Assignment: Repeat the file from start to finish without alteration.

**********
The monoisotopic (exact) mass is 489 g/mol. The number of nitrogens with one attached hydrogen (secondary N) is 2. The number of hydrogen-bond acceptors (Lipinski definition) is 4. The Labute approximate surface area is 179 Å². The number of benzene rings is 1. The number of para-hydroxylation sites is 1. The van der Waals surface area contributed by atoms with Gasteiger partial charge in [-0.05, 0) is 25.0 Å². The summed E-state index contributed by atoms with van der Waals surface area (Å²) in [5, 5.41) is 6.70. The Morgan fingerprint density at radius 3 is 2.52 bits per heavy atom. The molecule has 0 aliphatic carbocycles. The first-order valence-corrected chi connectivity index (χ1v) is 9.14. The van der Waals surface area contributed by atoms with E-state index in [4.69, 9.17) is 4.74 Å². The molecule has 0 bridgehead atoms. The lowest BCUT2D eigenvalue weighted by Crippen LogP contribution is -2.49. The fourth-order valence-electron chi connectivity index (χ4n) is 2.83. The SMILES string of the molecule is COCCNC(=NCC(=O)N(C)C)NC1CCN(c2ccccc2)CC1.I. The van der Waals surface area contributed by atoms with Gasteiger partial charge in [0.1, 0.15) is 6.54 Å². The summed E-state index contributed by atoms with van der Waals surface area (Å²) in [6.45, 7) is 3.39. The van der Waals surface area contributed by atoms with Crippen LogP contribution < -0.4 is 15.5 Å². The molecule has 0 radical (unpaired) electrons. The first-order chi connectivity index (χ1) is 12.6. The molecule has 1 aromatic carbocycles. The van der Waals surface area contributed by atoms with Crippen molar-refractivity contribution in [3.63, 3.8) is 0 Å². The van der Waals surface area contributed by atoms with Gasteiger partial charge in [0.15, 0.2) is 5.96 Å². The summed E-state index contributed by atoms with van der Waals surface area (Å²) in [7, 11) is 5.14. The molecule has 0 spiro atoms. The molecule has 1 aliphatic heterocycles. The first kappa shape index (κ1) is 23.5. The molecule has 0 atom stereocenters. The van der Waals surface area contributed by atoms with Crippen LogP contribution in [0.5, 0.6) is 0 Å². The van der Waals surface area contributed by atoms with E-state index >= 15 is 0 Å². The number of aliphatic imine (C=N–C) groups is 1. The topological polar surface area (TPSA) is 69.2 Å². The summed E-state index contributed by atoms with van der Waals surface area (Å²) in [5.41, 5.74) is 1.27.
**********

The monoisotopic (exact) mass is 489 g/mol. The number of nitrogens with one attached hydrogen (secondary N) is 2. The number of hydrogen-bond acceptors (Lipinski definition) is 4. The Labute approximate surface area is 179 Å². The number of benzene rings is 1. The number of para-hydroxylation sites is 1. The van der Waals surface area contributed by atoms with Gasteiger partial charge in [-0.05, 0) is 25.0 Å². The summed E-state index contributed by atoms with van der Waals surface area (Å²) in [5, 5.41) is 6.70. The Morgan fingerprint density at radius 3 is 2.52 bits per heavy atom. The molecule has 0 aliphatic carbocycles. The first-order valence-corrected chi connectivity index (χ1v) is 9.14. The van der Waals surface area contributed by atoms with E-state index in [4.69, 9.17) is 4.74 Å². The molecule has 0 bridgehead atoms. The lowest BCUT2D eigenvalue weighted by Crippen LogP contribution is -2.49. The fourth-order valence-electron chi connectivity index (χ4n) is 2.83. The SMILES string of the molecule is COCCNC(=NCC(=O)N(C)C)NC1CCN(c2ccccc2)CC1.I. The van der Waals surface area contributed by atoms with Gasteiger partial charge in [0.1, 0.15) is 6.54 Å². The summed E-state index contributed by atoms with van der Waals surface area (Å²) in [6.45, 7) is 3.39. The van der Waals surface area contributed by atoms with Crippen LogP contribution < -0.4 is 15.5 Å². The molecule has 0 radical (unpaired) electrons. The first-order chi connectivity index (χ1) is 12.6. The molecule has 1 aromatic carbocycles. The van der Waals surface area contributed by atoms with Crippen molar-refractivity contribution in [3.63, 3.8) is 0 Å². The van der Waals surface area contributed by atoms with Gasteiger partial charge in [0.15, 0.2) is 5.96 Å². The summed E-state index contributed by atoms with van der Waals surface area (Å²) in [7, 11) is 5.14. The molecule has 0 spiro atoms. The molecule has 1 aliphatic heterocycles. The first kappa shape index (κ1) is 23.5. The molecule has 0 atom stereocenters. The van der Waals surface area contributed by atoms with Crippen LogP contribution in [0.5, 0.6) is 0 Å². The van der Waals surface area contributed by atoms with E-state index >= 15 is 0 Å². The number of aliphatic imine (C=N–C) groups is 1. The topological polar surface area (TPSA) is 69.2 Å². The summed E-state index contributed by atoms with van der Waals surface area (Å²) in [5.41, 5.74) is 1.27.